05/07/07 11:30 PM ET
Penny fans 14 as Dodgers roll
Right-hander tosses seven shutout innings vs. old squad
By Ken Gurnick / MLB.com
So last December, he called Dodgers general manager Ned Colletti to separate fact from fiction, was assured he wasn't being shopped around, and the relationship is thriving again.
On Monday night, Penny reminded the last team that traded him away, the Florida Marlins, what they're missing. He struck out a career-high 14, pitching seven scoreless innings in a 6-1 Dodgers win. It was the most strikeouts against the Marlins since Jason Schmidt fanned 16 as a Giant last June.
About the only thing Penny did wrong was take the mound with his fly unzipped, an oversight caught by a cameraman and immediately turned into a framed clubhouse wall ornament, complete with a red circle highlighting what he forgot to do.
"I'll have to do that again next time," Penny said, laughing along with his teammates. "I did feel good today. My fastball was the best it's been all year. I had command of it, in and out, and they got me an early cushion, and that makes it a lot easier on a pitcher."
The Dodgers scored twice in the second inning and batted around for four runs in the fourth inning against Ricky Nolasco, Penny helping himself with a two-run single. Jeff Kent homered, doubled and scored twice. Russell Martin tripled, singled and scored twice. And third baseman Andy LaRoche drove in a pair with a single and sacrifice fly, stole a base, then left after getting hit with a pitch on the right wrist, but said he was fine.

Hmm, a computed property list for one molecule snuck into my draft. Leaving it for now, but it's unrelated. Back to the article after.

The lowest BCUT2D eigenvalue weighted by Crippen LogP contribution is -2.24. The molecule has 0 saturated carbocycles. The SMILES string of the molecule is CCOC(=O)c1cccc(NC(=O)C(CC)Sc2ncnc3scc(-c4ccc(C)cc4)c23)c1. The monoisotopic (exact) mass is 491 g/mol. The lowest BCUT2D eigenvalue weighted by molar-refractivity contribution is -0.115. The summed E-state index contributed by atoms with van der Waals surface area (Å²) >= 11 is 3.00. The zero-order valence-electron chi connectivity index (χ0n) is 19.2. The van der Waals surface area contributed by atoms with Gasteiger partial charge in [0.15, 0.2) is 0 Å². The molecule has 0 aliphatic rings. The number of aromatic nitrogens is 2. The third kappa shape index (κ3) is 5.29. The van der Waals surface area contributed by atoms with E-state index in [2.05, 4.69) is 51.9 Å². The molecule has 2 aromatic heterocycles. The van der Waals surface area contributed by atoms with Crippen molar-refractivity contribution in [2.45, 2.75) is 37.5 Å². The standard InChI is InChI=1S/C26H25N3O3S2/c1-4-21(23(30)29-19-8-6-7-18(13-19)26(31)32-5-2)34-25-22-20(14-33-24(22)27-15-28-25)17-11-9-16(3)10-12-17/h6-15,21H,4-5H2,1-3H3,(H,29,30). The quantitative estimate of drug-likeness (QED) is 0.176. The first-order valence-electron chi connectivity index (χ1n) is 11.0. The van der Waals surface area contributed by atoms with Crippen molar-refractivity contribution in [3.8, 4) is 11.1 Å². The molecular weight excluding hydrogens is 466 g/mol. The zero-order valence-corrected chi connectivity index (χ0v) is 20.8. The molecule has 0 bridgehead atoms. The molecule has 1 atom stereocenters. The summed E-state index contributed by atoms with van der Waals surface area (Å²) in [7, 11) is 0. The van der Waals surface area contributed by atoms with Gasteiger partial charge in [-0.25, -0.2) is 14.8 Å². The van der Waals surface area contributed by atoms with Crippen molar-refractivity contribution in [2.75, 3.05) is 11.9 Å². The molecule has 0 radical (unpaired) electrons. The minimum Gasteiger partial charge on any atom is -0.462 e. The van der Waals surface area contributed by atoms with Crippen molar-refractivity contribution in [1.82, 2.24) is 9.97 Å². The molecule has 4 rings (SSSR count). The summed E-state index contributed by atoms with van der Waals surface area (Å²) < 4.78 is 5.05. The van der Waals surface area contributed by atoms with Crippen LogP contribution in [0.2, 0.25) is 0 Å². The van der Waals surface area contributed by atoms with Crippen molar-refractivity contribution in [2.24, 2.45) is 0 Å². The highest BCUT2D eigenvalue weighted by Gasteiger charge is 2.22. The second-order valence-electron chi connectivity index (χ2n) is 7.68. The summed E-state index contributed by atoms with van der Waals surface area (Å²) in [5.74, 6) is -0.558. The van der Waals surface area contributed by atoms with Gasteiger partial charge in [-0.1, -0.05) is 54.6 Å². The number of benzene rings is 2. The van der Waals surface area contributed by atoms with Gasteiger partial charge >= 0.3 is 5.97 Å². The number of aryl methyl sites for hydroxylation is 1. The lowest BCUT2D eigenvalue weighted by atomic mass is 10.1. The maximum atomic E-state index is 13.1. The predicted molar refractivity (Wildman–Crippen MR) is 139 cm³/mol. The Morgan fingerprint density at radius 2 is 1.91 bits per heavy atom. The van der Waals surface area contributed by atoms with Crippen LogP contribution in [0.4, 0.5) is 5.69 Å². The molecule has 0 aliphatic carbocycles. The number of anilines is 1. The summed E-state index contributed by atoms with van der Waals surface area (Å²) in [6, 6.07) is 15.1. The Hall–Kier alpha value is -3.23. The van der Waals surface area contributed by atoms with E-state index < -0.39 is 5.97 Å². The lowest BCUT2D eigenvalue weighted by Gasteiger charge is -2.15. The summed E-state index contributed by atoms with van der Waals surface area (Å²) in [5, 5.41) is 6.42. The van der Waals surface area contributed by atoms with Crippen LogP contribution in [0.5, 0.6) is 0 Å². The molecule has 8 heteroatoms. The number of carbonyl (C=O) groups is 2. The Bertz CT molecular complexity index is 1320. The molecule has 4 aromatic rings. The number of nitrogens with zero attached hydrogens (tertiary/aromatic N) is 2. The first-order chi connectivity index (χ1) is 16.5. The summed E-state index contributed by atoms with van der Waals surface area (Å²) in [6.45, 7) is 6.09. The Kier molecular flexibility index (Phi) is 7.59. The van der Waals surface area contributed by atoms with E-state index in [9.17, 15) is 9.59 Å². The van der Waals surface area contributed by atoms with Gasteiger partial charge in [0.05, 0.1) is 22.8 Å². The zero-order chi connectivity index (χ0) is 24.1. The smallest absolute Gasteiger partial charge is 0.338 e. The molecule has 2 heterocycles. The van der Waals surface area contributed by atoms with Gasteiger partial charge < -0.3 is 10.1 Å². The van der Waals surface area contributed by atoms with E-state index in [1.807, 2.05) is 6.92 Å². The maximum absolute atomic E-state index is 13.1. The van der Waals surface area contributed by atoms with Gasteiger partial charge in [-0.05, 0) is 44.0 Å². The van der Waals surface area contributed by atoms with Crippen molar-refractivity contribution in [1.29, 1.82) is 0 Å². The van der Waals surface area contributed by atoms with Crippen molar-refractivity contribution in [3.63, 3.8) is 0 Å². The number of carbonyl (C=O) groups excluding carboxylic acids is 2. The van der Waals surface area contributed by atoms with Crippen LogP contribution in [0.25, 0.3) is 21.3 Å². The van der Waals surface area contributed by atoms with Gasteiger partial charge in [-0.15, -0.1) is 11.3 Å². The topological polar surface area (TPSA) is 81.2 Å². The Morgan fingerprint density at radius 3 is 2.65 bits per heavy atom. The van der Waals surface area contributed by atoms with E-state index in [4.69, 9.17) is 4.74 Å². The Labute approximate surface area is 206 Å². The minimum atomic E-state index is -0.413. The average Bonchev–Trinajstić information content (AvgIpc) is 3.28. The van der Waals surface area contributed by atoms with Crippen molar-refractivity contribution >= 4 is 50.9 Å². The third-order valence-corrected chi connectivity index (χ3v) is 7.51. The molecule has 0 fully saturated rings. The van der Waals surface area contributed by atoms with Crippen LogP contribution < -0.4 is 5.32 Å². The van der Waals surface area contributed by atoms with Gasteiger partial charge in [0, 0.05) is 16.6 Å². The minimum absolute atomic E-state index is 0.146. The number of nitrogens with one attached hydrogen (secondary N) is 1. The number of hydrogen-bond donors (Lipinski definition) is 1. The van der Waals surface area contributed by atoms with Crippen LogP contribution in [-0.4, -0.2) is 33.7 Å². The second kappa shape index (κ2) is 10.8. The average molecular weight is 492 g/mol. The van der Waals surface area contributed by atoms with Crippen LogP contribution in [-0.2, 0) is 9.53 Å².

Penny was better than that. With a fastball that touched 97 mph, he overpowered the Marlins, a reversal from the 8.18 ERA against them in two previous starts. The last Dodgers pitcher with 14 strikeouts in a game was Chan Ho Park in 2000. The last Dodgers pitcher with 15 strikeouts in a game was Fernando Valenzuela in 1984.
The Dodgers are 6-1 in Penny's starts, and he's 3-0 on the road. He was coming off six scoreless innings in his last start against Arizona, his third consecutive no-decision, and has not allowed a run in three of his seven starts this year. He's 4-0 with a 1.39 ERA; after seven starts last year, he was 2-1 with a 2.98 ERA.
As hard as Penny throws, however, he hasn't been a strikeout pitcher this year. His previous season high was four, and he sailed past that in the second inning. He had only 15 in 38 1/3 innings coming into the game, but struck out six of the first seven batters and nine of the first 11.
Penny said the mound at Dolphin Stadium contributed to his performance, and not the emotion of facing the team that dealt him, Hee-Seop Choi and Bill Murphy to the Dodgers in the controversial 2004 deadline deal for Paul Lo Duca, Guillermo Mota and Juan Encarnacion.
"The mound here is huge. It's perfect for a guy like me," said Penny, who beat the Yankees twice (the second time at home) when the Marlins won the 2003 World Series. "It's definitely to the advantage of a power pitcher."
Penny also took advantage of a young Marlins lineup that comes to the plate swinging for the fences.
"I have to make sure in the next outing that I don't do that again," Penny said of the power strategy. "I have to go back to pitching. But they were swinging at strikes. There weren't chasing a lot. They probably thought their best chance was to get me early."
Manager Grady Little, who kept his cool last year when Penny lost his on the mound and in the dugout, said this was the best he's seen Penny pitch, even in the first half last year when Penny went 10-2 and was named the All-Star Game starter.
"He kept himself well under control," said Little. "He made a lot of good pitches. He just played hardball with them, but didn't play too hard. He gets out there grunting sometimes, trying to be a power pitcher. Tonight, he grunted on four or five pitches, but he stayed within himself and let his natural ability take over."
Penny was removed after seven innings, having thrown 110 pitches. Rudy Seanez pitched the last two innings and lost the shutout on a solo home run by Dan Uggla in the eighth inning.
Ken Gurnick is a reporter for MLB.com. This story was not subject to the approval of Major League Baseball or its clubs.